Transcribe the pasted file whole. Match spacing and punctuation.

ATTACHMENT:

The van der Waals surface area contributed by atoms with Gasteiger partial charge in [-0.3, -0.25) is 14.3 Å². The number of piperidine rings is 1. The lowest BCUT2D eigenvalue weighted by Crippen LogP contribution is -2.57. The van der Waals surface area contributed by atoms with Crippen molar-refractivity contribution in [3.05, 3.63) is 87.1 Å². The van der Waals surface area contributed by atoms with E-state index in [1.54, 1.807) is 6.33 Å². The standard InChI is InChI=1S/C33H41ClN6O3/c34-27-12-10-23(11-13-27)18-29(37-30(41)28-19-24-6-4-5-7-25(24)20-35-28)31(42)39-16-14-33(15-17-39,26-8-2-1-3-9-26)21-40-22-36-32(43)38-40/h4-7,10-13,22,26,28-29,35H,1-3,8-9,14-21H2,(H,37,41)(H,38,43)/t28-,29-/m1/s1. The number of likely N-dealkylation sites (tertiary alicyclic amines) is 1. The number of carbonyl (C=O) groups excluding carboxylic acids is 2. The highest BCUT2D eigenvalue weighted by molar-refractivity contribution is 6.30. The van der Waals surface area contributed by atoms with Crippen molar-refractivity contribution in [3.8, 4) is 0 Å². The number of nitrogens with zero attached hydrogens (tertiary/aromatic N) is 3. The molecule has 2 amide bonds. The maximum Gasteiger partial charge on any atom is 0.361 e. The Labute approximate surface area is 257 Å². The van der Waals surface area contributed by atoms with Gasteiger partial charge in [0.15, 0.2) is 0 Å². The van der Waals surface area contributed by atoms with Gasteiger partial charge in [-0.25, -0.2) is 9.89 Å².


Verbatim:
The van der Waals surface area contributed by atoms with Gasteiger partial charge in [-0.3, -0.25) is 14.3 Å². The number of piperidine rings is 1. The lowest BCUT2D eigenvalue weighted by Crippen LogP contribution is -2.57. The van der Waals surface area contributed by atoms with Crippen molar-refractivity contribution in [3.05, 3.63) is 87.1 Å². The van der Waals surface area contributed by atoms with E-state index in [1.54, 1.807) is 6.33 Å². The standard InChI is InChI=1S/C33H41ClN6O3/c34-27-12-10-23(11-13-27)18-29(37-30(41)28-19-24-6-4-5-7-25(24)20-35-28)31(42)39-16-14-33(15-17-39,26-8-2-1-3-9-26)21-40-22-36-32(43)38-40/h4-7,10-13,22,26,28-29,35H,1-3,8-9,14-21H2,(H,37,41)(H,38,43)/t28-,29-/m1/s1. The number of likely N-dealkylation sites (tertiary alicyclic amines) is 1. The number of carbonyl (C=O) groups excluding carboxylic acids is 2. The highest BCUT2D eigenvalue weighted by molar-refractivity contribution is 6.30. The van der Waals surface area contributed by atoms with Crippen molar-refractivity contribution in [3.8, 4) is 0 Å². The number of nitrogens with zero attached hydrogens (tertiary/aromatic N) is 3. The molecule has 2 amide bonds. The maximum Gasteiger partial charge on any atom is 0.361 e. The Labute approximate surface area is 257 Å². The van der Waals surface area contributed by atoms with Gasteiger partial charge in [0.15, 0.2) is 0 Å². The van der Waals surface area contributed by atoms with Gasteiger partial charge in [-0.25, -0.2) is 9.89 Å².